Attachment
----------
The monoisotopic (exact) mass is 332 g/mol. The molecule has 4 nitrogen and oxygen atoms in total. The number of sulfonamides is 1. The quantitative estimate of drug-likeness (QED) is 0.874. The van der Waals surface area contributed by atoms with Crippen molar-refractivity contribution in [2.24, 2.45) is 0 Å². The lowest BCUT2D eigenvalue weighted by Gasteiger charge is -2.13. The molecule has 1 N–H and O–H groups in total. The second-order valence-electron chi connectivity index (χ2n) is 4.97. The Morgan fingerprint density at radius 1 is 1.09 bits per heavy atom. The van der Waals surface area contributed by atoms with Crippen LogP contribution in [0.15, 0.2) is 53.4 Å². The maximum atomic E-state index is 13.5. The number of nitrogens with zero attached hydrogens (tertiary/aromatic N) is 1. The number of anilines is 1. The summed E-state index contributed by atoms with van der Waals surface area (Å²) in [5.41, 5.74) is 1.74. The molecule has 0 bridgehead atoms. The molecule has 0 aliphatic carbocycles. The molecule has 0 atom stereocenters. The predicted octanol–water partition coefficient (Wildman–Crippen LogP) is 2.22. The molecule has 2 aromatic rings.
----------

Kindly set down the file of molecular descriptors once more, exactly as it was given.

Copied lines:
The monoisotopic (exact) mass is 332 g/mol. The molecule has 4 nitrogen and oxygen atoms in total. The number of sulfonamides is 1. The quantitative estimate of drug-likeness (QED) is 0.874. The van der Waals surface area contributed by atoms with Crippen molar-refractivity contribution in [2.24, 2.45) is 0 Å². The lowest BCUT2D eigenvalue weighted by Gasteiger charge is -2.13. The molecule has 1 N–H and O–H groups in total. The second-order valence-electron chi connectivity index (χ2n) is 4.97. The Morgan fingerprint density at radius 1 is 1.09 bits per heavy atom. The van der Waals surface area contributed by atoms with Crippen LogP contribution in [0.15, 0.2) is 53.4 Å². The maximum atomic E-state index is 13.5. The number of nitrogens with zero attached hydrogens (tertiary/aromatic N) is 1. The number of anilines is 1. The summed E-state index contributed by atoms with van der Waals surface area (Å²) in [5.41, 5.74) is 1.74. The molecule has 0 bridgehead atoms. The molecule has 0 aliphatic carbocycles. The molecule has 0 atom stereocenters. The predicted octanol–water partition coefficient (Wildman–Crippen LogP) is 2.22. The molecule has 2 aromatic rings.